February 21, 2018 -The Frick-Richman Group presented the very powerful ““Racist Rally Redux: The Vietnamese Fishermen v. The Ku Klux Klan”* *Some of the sworn deposition and trial testimony taken from historical archives will be offensive” at the University Club.
Vietnamese Fishermen Case
In 1981, armed Klansmen cruised Galveston Bay and practiced guerrilla tactics at secret paramilitary camps. They tried to destroy Vietnamese-Americans’ fishing businesses by burning their boats and threatening their lives. Fearful of competition from the Vietnamese, the white fishermen had invited the Knights of the Ku Klux Klan, to send a message to the Vietnamese before the start of the shrimping season. The Klan group trained in the use of grenades, explosives, weapons, techniques of ambush and hand-to-hand combat, all in preparation for what they believed was an impending “race war.” Southern Poverty Law Center attorneys filed a lawsuit that stopped the Klan’s terror campaign and shut down its paramilitary training bases.
The Frick-Richman group performed a powerful reenactment of events during the legal proceedings against the KKK. After the presentation, Members engaged in a thought-provoking dialogue about the issues raised.
For the April Meeting, Judge Gorsuch’s Group presented the program “THE ATTORNEY GENERAL’S DUTY TO DEFEND THE LAW” featuring guest speaker former Colorado Attorney General, John Suthers.
Mr. Suthers, currently a candidate for Mayor of Colorado Springs, interacted with Inn Members during the cocktail hour and talked about the transition from being the Attorney General of Colorado to a candidate in a mayoral election.
During his speech, Mr. Suthers explained to the Inn members his view of the office of Attorney General and what he believed were consitutional and appropriate actions to take. He emphasized that as Attorney General, his role was not to take positions based on his personal views or public policy, but was duty bound to defend state laws regardless. This included, for example, his defending Colorado’s gun control laws despite the fact that members of his own party greatly opposed them. Mr. Suthers also guided the members through his reasoning for his actions during the controversy over gay marriage laws in Colorado. Mr. Suthers opposed attorneys general from utilizing what he has coined a “litigation veto,” which is failing to defend a state law because that A.G. believes the law to be unjust or bad policy. When challenged by Inn Members, Mr. Suthers also defended his decision to join the states’ lawsuit against the Affordable Care Act.
“THE (LEGAL) FUTURE IS ALREADY HERE – IT’S JUST NOT EVENLY DISTRIBUTED.”
February 25, 2015 – Despite a sudden and severe snow storm, Judge Wheeler’s Group came through with a fascinating presentation, which explored how Colorado can help bring together academia, the bench/bar, and clients to help law evolve in a time of rapid technological change. The Inn had a surprisingly good turnout considering the inclement weather conditions.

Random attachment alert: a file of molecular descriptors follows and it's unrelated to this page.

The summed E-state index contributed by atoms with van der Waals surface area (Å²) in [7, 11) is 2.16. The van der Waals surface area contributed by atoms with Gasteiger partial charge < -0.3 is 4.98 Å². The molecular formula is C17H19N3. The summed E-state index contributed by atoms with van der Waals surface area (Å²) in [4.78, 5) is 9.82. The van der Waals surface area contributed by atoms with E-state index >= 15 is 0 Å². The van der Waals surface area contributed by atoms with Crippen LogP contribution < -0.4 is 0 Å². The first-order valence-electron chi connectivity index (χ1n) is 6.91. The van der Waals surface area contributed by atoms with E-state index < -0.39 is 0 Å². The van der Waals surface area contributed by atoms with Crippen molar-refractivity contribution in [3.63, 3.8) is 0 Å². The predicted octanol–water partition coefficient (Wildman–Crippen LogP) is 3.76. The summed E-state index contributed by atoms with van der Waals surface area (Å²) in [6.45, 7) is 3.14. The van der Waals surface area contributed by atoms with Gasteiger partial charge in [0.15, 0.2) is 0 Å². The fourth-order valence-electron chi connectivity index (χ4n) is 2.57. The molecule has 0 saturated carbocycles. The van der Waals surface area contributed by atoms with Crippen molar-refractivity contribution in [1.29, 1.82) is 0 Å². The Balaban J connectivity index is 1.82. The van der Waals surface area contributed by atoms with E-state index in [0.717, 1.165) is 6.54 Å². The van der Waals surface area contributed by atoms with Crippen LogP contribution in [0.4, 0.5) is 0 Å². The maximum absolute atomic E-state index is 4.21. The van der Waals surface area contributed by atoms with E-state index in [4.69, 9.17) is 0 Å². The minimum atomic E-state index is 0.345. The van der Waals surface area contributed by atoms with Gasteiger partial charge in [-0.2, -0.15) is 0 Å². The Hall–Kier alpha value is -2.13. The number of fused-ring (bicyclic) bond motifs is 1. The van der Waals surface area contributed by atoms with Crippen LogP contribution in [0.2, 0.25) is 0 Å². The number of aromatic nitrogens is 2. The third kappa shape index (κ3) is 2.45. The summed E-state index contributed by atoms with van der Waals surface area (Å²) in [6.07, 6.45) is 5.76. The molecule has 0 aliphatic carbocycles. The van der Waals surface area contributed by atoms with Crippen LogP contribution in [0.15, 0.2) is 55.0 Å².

The world is changing and fast; can law adjust and evolve to keep up with it? Our guest speaker was Paul Lippe, who is the founder and CEO of the Legal OnRamp, www.legalonramp.com, spoke about this at the meeting. Legal OnRamp is a Silicon Valley-based initiative founded in cooperation with Cisco Systems to improve legal quality and efficiency through collaboration, automation and process re-engineering. Lippe formerly was an executive at the electronic design automation company Synopsys and later was CEO of Stanford SKOLAR, a medical digital library and e-learning company sponsored by Stanford Medical School. OnRamp Systems Inc., offers products and services to businesses to help their legal departments deliver results more efficiently with higher quality and lower cost. OnRamp Systems Inc. sponsors and hosts Legal OnRamp.
Mr. Lippe gave an overview of several concepts underpinning technological change and how it impacts industry and business practices. An analogy: while paper driving maps were necessary and used exclusively before, sociey has shifted to GPS and Google Maps, and the old maps are gone. With this revolutionary shift in mind, Paul asks “what if we had a Google Maps for law?” Navigating the intricacies of a complex legal undertaking is very complex. And though traditional legal project management methodologies offer some guidance, Paul aruges that the “map” they provide is quite analogous to the old Rand McNallys: “flat, broad, basic, and though helpful, only so in a rudimentary way.” Many issues were presented and discussed relating to how and if the law can adjust in the face of inevitable societal and technological change.